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Virokines are proteins encoded by some large DNA viruses that are secreted by the host cell and serve to evade the host's immune system. Such proteins are referred to as virokines if they resemble cytokines, growth factors, or complement regulators; the term viroceptor is sometimes used if the proteins resemble cellular receptors.[1] A third class of virally encoded immunomodulatory proteins consists of proteins that bind directly to cytokines.[2] Due to the immunomodulatory properties of these proteins, they have been proposed as potentially therapeutically relevant to autoimmune diseases.[3]


The primary mechanism of virokine interference with immune signaling is thought to be competitive inhibition of the binding of host signaling molecules to their target receptors. Virokines occupy binding sites on host receptors, thereby inhibiting access by signaling molecules. Viroceptors mimic host receptors and thus divert signaling molecules from finding their targets. Cytokine-binding proteins bind to and sequester cytokines, occluding the binding surface through which they interact with receptors; the effect is to attenuate and subvert host immune response.[1][2]


The term "virokine" was coined by National Institutes of Health virologist Bernard Moss;[4][5] the early 1990s saw several reports of virally encoded proteins with sequence homology to immune proteins, followed by reports of the cowpox and vaccinia viruses directly interfering with key immune regulator IL1B. The first identified virokine was an epidermal growth factor-like protein found in myxoma viruses.[6]

Much of the early work on virokines involved vaccinia virus, which was discovered to secrete proteins that promote proliferation of neighboring cells and block complement immune activity leading to inflammation.[5]

Evolutionary origins[edit]

The immunomodulatory proteins, including virokines, in the poxvirus family have been extensively studied in the context of the evolution of the family. Virokines in this family are thought to have been acquired from host genes and from other viruses through horizontal gene transfer.[7] Similar observations have been made in the herpesvirus family; for example, Epstein-Barr virus encodes an interleukin protein with high sequence identity to the human interleukin-10, suggesting a recent evolutionary origin.[3][8]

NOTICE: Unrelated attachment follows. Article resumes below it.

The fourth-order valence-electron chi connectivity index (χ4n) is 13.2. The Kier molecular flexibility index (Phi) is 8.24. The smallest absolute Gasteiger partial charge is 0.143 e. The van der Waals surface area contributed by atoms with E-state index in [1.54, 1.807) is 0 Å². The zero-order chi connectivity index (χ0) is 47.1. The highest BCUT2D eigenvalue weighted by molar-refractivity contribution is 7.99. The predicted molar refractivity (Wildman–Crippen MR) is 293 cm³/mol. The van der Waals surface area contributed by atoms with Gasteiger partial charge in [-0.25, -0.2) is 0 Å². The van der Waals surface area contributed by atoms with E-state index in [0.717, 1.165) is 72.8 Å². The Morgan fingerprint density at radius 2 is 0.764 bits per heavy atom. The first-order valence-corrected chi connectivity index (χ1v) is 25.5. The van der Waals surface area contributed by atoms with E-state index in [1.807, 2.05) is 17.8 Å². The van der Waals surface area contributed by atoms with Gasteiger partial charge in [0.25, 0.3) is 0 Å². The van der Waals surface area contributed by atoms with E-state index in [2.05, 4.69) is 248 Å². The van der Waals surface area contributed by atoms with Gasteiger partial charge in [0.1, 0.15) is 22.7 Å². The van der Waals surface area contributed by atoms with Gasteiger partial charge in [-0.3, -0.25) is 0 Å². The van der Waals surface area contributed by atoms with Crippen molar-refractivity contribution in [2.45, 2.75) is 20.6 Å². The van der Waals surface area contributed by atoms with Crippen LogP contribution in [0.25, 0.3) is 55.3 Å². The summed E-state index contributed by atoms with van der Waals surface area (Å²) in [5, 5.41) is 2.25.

1. ^ a b McFadden, Grant (June 2000). "Virus "Star Wars"". Science & Medicine (7): 38.
  2. ^ a b Alcami, A (January 2003). "Viral mimicry of cytokines, chemokines and their receptors". Nature Reviews. Immunology. 3 (1): 36–50. doi:10.1038/nri980. PMID 12511874.
  3. ^ a b Lucas, A; McFadden, G (15 October 2004). "Secreted immunomodulatory viral proteins as novel biotherapeutics". Journal of Immunology. 173 (8): 4765–74. doi:10.4049/jimmunol.173.8.4765. PMID 15470015.
  4. ^ "Dr. Bernard Moss Wins Bristol-Myers Squibb Award". National Institute of Allergy and Infectious Diseases. National Institutes of Health. 16 November 2000. Archived from the original on 20 December 2013. Retrieved 24 March 2015.
  5. ^ a b Kotwal, GJ; Moss, B (8 September 1988). "Vaccinia virus encodes a secretory polypeptide structurally related to complement control proteins". Nature. 335 (6186): 176–8. doi:10.1038/335176a0. PMID 3412473.
  6. ^ Henderson, edited by Gerry A. Higgs, Brian (2000). Novel cytokine inhibitors. Basel: Birkhäuser Verlag. pp. 245–7. ISBN 9783764359423.CS1 maint: Extra text: authors list (link)
  7. ^ Odom, MR; Hendrickson, RC; Lefkowitz, EJ (September 2009). "Poxvirus protein evolution: family wide assessment of possible horizontal gene transfer events". Virus research. 144 (1–2): 233–49. doi:10.1016/j.virusres.2009.05.006. PMC 2779260. PMID 19464330.
  8. ^ Fickenscher, H; Hör, S; Küpers, H; Knappe, A; Wittmann, S; Sticht, H (February 2002). "The interleukin-10 family of cytokines". Trends in Immunology. 23 (2): 89–96. doi:10.1016/s1471-4906(01)02149-4. PMID 11929132.

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